PUSH FOR GREAT AMERICAN OUTDOORS ACT: Amid COVID-19, groups are still pushing for major legislation to get passed to boost the hard-hit outdoor economy. The Outdoor Recreation Roundtable sent a letter to Congress urging them to act on the Great American Outdoors Act. The GAOA would fully fund the Land and Water Conservation Fund (LWCF) as well as address maintenance and upkeep at national parks and public lands.  

COVID-19 RENEWABLE ENERGY IMPACTS: Even more than some industries across the country, the clean energy industry is suffering the economic impacts of COVID-19. Numerous projects have been delayed, and workers in the clean energy industry — which was one of the fastest growing sectors in our country’s workforce — filed over 106,000 unemployment claims in March, three times the rate of the economy on the whole. As we re-imagine our economy and energy landscape post-coronavirus, high-quality clean energy jobs will be essential to rebuilding a healthier, more just, equitable, and sustainable society. Yet Trump continues to be far more interested in bailing out Big Oil – already in debt before the pandemic hit – than supporting a clean energy workforce that will lead us to a healthier future and stronger economy.

CLEARING THE AIR: The NRDC released an issue brief, Clearing the Air: The Benefits of the Clean Air Act, which estimates the emissions reductions, benefits, and costs of the 1990 Clean Air Act Amendments. The annual benefits of cleaner air include 370,000 avoided premature deaths, 189,000 fewer hospital visits and an economic benefit of up to $3.8 trillion for the U.S. economy. But despite these health and economic benefits, the Trump administration has continually attacked and rolled back Clean Air Act protections. More pollution will lead to more asthma and lung disease cases, which put people even more at risk for contracting and suffering from COVID-19.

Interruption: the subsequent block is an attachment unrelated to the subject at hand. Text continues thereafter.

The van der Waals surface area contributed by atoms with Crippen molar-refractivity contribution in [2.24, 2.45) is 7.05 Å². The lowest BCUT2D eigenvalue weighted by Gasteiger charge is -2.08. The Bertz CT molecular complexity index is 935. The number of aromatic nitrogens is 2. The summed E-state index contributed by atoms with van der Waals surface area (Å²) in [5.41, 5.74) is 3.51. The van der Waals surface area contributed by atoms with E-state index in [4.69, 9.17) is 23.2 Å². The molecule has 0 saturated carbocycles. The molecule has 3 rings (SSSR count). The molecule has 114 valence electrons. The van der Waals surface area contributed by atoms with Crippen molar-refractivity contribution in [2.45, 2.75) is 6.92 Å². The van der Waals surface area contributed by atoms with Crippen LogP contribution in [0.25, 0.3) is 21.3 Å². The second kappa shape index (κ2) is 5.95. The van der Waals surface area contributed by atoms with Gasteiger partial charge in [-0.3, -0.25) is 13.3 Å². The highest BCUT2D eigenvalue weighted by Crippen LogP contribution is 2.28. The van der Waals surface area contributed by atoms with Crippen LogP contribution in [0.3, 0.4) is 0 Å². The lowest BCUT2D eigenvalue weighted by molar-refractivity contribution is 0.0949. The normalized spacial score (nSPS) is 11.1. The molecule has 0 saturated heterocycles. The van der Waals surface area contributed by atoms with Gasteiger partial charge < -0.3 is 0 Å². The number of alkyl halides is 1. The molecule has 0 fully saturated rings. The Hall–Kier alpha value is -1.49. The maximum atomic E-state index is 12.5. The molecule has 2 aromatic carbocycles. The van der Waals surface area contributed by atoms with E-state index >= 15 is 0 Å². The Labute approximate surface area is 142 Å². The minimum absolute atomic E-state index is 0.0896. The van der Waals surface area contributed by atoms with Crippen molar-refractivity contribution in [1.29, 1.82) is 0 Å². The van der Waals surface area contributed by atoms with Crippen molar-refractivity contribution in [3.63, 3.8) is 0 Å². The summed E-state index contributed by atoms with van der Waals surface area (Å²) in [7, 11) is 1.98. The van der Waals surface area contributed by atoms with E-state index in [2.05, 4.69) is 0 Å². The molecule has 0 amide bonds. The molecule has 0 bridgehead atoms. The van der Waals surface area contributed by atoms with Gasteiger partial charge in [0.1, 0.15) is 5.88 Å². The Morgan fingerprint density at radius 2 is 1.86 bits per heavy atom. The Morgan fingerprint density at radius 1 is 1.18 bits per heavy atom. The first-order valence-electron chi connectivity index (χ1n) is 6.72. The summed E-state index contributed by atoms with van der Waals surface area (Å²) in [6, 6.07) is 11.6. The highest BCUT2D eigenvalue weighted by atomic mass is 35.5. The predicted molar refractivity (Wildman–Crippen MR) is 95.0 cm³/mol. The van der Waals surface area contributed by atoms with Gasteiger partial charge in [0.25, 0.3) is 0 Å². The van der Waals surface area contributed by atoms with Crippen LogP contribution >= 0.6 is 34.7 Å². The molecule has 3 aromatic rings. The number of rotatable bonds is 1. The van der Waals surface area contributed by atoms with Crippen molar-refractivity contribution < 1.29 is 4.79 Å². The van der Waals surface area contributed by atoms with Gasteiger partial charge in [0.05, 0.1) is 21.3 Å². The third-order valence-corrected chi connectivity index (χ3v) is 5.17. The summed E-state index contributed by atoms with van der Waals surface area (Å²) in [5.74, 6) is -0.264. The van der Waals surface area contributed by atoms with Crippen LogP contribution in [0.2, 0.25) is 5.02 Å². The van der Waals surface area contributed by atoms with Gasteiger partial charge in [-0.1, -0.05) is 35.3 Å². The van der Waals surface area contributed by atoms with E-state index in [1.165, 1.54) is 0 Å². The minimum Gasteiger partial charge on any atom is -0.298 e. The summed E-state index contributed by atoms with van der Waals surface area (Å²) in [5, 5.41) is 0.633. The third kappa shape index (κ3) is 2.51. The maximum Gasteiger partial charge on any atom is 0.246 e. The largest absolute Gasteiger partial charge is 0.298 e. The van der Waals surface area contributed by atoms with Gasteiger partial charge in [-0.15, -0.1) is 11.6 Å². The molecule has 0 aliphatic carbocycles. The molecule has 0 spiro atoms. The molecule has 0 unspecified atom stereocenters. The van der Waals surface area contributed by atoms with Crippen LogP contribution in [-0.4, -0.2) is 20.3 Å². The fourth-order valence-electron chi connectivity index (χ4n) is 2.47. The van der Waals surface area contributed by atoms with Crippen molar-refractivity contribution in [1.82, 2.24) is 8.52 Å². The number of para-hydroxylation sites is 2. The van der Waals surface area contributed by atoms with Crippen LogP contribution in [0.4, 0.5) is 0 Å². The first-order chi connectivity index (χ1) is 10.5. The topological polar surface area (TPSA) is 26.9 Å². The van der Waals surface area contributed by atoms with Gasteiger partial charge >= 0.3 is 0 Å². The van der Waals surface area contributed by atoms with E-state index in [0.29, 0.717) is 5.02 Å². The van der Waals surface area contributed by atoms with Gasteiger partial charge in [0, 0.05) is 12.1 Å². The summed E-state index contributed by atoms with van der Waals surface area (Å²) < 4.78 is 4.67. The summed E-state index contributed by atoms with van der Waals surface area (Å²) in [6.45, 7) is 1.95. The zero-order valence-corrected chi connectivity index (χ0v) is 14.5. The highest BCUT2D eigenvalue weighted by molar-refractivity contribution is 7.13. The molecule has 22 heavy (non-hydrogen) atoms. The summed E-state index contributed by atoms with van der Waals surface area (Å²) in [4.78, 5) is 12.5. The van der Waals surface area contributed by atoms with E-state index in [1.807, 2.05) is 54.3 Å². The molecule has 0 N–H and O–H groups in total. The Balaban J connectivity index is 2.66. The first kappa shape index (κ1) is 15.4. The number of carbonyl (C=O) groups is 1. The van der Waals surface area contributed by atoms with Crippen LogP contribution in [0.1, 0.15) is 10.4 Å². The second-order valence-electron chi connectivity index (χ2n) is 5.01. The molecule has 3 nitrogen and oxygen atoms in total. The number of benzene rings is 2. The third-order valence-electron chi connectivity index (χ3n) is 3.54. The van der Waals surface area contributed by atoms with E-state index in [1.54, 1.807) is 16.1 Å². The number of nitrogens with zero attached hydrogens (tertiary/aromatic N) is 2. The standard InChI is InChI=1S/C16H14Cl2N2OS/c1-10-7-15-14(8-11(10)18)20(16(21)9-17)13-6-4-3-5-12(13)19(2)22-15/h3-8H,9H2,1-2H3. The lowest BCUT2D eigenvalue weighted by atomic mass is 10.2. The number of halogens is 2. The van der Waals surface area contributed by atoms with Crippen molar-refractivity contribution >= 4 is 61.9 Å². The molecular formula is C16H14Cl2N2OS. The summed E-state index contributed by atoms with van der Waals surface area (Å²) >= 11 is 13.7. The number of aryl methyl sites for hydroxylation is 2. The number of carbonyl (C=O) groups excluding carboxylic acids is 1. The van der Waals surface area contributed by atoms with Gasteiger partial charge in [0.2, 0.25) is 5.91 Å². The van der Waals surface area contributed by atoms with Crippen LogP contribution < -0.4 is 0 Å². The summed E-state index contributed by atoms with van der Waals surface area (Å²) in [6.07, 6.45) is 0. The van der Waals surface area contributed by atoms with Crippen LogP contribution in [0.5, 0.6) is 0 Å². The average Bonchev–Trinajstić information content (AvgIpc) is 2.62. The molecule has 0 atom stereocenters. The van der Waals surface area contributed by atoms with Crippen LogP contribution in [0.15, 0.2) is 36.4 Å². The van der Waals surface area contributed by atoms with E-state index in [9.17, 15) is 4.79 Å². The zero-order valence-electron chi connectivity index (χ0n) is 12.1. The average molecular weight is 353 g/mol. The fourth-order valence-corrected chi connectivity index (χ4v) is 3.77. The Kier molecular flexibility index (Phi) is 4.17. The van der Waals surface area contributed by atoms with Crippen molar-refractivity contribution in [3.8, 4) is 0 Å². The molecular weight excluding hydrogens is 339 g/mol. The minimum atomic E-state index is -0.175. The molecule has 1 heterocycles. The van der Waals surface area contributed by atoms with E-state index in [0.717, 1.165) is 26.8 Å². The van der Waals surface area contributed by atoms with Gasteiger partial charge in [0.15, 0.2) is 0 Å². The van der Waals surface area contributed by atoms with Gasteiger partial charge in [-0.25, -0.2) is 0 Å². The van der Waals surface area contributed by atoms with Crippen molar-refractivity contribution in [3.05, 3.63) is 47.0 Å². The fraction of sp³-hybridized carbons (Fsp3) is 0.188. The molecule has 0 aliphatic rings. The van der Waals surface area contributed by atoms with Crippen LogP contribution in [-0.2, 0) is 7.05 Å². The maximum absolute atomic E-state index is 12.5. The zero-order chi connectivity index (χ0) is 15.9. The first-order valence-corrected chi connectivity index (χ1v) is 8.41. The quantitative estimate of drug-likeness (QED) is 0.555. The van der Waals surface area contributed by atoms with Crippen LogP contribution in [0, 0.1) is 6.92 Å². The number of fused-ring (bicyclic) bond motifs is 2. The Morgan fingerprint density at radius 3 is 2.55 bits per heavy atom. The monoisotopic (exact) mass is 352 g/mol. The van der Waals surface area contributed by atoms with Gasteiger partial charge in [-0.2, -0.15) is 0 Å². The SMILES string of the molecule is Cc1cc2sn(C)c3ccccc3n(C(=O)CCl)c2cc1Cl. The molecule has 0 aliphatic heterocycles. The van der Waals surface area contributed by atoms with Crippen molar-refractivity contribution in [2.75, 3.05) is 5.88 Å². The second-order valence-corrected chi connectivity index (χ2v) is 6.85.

GRIST WEBINAR: This week Grist, in partnership with Ensia, held a Zoom webinar, moderated by Yvette Cabrera, where a panel of journalists discussed the intersections of climate justice, COVID-19, and communities of color. Distinguished panelists included Earther senior staff writer Yessenia Funes, ProPublica environmental justice reporter Talia Buford, and CityLab staff writer Brentin Mock.